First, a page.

His most recent album is a 2014 collaboration with his wife entitled Béla Fleck & Abigail Washburn (Rounder Records). Prior to that he composed and recorded a classical concerto for banjo on an album titled The Imposter.

The multitalented Ms. Washburn, born in Illinois, is an accomplished banjo player and songwriter in her own right, and a singer who specializes in American roots tunes with a folksy voice that ranges from haunting to the sublime. She has drawn critical acclaim for her solo albums, and has worked in folk musical diplomacy in China, where she taught and toured. She speaks Mandarin, which she studied in college, and has recorded and written songs in Chinese.

On a 2005 trip to China with cellist Ben Sollee, Mr. Fleck, and Grammy-nominated fiddler Casey Driessen, Ms. Washburn and friends called themselves the Sparrow Quartet, and the journey resulted in an EP, Abigail Washburn & The Sparrow Quartet. At the request of the U.S. government, the Sparrow Quartet toured Tibet in 2006 and performed in Beijing during the 2008 Olympics.

Ms. Washburn also volunteered to help with Sichuan quake relief in China in 2008, and produced a benefit EP as a fundraiser the following year, with Shanghai Restoration Project’s David Liang, called Afterquake.

In 2013 Ms. Washburn debuted her first theatrical performance piece in New York, Post-American Girl, about an American girl coming of age in a swiftly changing global order. It featured folk arts of China and Appalachia in shadow puppetry, sacred harp song, and traditional music, as well as new musical compositions.

For their latest album, Béla Fleck & Abigail Washburn, the couple recorded in their home and produced the record themselves, which debuted at No. 1 on the Billboard Bluegrass charts. The pair, who were married in 2009, include several songs on the album that were no doubt influenced by their experiences as new parents to their son, Juno, who will be 2 next month. While appearing on PBS’s Tavis Smiley show last year, Mr. Fleck said his then 8-month-old had not taken up the banjo yet, but was learning to play keyboards.

Some proceeds from Wednesday’s concert will benefit the Island Collaborative, a nonprofit established to facilitate collaborations between Islanders and Island groups including businesses, schools, local government, and individuals. Additionally, the concert is sponsored by the Harbor View Hotel in Edgartown, which is offering a package-rate overnight special including tickets to the show.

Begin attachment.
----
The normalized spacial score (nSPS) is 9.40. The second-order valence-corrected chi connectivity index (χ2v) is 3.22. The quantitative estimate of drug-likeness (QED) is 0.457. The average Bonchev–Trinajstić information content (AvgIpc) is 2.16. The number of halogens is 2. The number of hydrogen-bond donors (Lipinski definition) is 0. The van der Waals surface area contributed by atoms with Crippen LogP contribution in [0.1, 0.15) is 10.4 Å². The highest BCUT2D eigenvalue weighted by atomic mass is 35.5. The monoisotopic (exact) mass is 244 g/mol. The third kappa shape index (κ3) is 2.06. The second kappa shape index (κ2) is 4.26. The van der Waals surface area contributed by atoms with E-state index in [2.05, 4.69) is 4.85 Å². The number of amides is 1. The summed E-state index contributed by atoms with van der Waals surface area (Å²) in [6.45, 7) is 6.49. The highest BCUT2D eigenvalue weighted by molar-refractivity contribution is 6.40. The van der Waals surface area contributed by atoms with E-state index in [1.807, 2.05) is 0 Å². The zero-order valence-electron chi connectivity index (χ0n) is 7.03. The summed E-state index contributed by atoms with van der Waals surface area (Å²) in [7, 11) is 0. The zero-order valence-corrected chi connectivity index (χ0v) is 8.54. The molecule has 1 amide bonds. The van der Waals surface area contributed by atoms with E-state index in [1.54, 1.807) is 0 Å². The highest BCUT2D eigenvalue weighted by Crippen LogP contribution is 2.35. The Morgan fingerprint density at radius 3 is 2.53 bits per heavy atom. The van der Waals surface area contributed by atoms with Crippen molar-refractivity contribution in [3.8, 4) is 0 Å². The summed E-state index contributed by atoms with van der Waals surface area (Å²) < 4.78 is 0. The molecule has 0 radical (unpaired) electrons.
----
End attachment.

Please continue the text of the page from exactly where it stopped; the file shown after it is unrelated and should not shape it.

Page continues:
Mr. daRosa said he hopes to produce more shows with well-known artists in the future. “I’m working heavily on MV Sound No. 2 right now. We are in fundraising mode, and I’m putting out feelers to bigger artists to participate.” The first Martha’s Vineyard Sound Festival, a two-day celebration of music, food, and culture at Waban Park in Oak Bluffs in July of last year, was a critical success, according to Mr. daRosa. “I’m hoping that this year will be two days full of fun. We have a lot of great ideas. We plan to incorporate yoga at the park, and are teaming up with The Yard on some dance ideas. It will again benefit the Island Collaborative.”

An Evening with Béla Fleck and Abigail Washburn, Wednesday, April 15, 6 pm at the Martha’s Vineyard High School Performing Arts Center. Tickets are $35 in advance, $45 day of show, and may be purchased online from the TBS website, tpspresents.com, or by calling 800-838-3006.

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The Mill Brook watershed study will set a baseline for monitoring the changing conditions there. – Photo by Michael Cummo

A yearlong study of the West Tisbury Mill Brook watershed began Wednesday. Mill Brook Watershed Management Planning Committee co-chairman Chuck Hodgkinson said preliminary work will begin on the installation of data loggers to record various aspects of the watershed environment. The study will set a baseline from which the changing conditions of the watershed can be monitored, he said.